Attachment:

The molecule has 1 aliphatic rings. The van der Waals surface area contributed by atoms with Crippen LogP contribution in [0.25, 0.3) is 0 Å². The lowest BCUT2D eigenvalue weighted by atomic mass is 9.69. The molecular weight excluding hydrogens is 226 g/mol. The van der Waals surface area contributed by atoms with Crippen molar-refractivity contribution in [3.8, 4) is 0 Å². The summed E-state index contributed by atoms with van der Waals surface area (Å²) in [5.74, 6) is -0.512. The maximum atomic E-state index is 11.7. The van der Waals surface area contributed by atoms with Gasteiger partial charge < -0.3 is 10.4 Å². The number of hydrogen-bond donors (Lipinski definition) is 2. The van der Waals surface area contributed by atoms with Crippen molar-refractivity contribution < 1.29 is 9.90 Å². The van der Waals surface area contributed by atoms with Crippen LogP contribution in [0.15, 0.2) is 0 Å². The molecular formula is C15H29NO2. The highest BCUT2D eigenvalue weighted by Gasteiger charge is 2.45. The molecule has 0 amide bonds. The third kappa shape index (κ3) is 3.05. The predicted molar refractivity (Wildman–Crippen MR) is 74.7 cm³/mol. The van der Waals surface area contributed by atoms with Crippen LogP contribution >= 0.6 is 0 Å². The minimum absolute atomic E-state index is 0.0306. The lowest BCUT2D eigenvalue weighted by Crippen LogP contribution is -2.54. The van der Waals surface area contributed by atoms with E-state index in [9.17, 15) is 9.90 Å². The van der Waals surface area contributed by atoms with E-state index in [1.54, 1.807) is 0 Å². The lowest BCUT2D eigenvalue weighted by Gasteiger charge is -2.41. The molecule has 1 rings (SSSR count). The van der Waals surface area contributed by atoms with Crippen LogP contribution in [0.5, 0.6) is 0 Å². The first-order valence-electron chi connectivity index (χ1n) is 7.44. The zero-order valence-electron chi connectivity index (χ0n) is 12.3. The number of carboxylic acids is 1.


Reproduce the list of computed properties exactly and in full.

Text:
The molecule has 1 aliphatic rings. The van der Waals surface area contributed by atoms with Crippen LogP contribution in [0.25, 0.3) is 0 Å². The lowest BCUT2D eigenvalue weighted by atomic mass is 9.69. The molecular weight excluding hydrogens is 226 g/mol. The van der Waals surface area contributed by atoms with Crippen molar-refractivity contribution in [3.8, 4) is 0 Å². The summed E-state index contributed by atoms with van der Waals surface area (Å²) in [5.74, 6) is -0.512. The maximum atomic E-state index is 11.7. The van der Waals surface area contributed by atoms with Gasteiger partial charge < -0.3 is 10.4 Å². The number of hydrogen-bond donors (Lipinski definition) is 2. The van der Waals surface area contributed by atoms with Crippen molar-refractivity contribution < 1.29 is 9.90 Å². The van der Waals surface area contributed by atoms with Crippen LogP contribution in [0.15, 0.2) is 0 Å². The molecular formula is C15H29NO2. The highest BCUT2D eigenvalue weighted by Gasteiger charge is 2.45. The molecule has 0 amide bonds. The third kappa shape index (κ3) is 3.05. The predicted molar refractivity (Wildman–Crippen MR) is 74.7 cm³/mol. The van der Waals surface area contributed by atoms with Crippen LogP contribution >= 0.6 is 0 Å². The minimum absolute atomic E-state index is 0.0306. The lowest BCUT2D eigenvalue weighted by Crippen LogP contribution is -2.54. The van der Waals surface area contributed by atoms with E-state index in [9.17, 15) is 9.90 Å². The van der Waals surface area contributed by atoms with E-state index in [1.54, 1.807) is 0 Å². The lowest BCUT2D eigenvalue weighted by Gasteiger charge is -2.41. The molecule has 1 rings (SSSR count). The van der Waals surface area contributed by atoms with Crippen LogP contribution in [0.5, 0.6) is 0 Å². The first-order valence-electron chi connectivity index (χ1n) is 7.44. The zero-order valence-electron chi connectivity index (χ0n) is 12.3. The number of carboxylic acids is 1.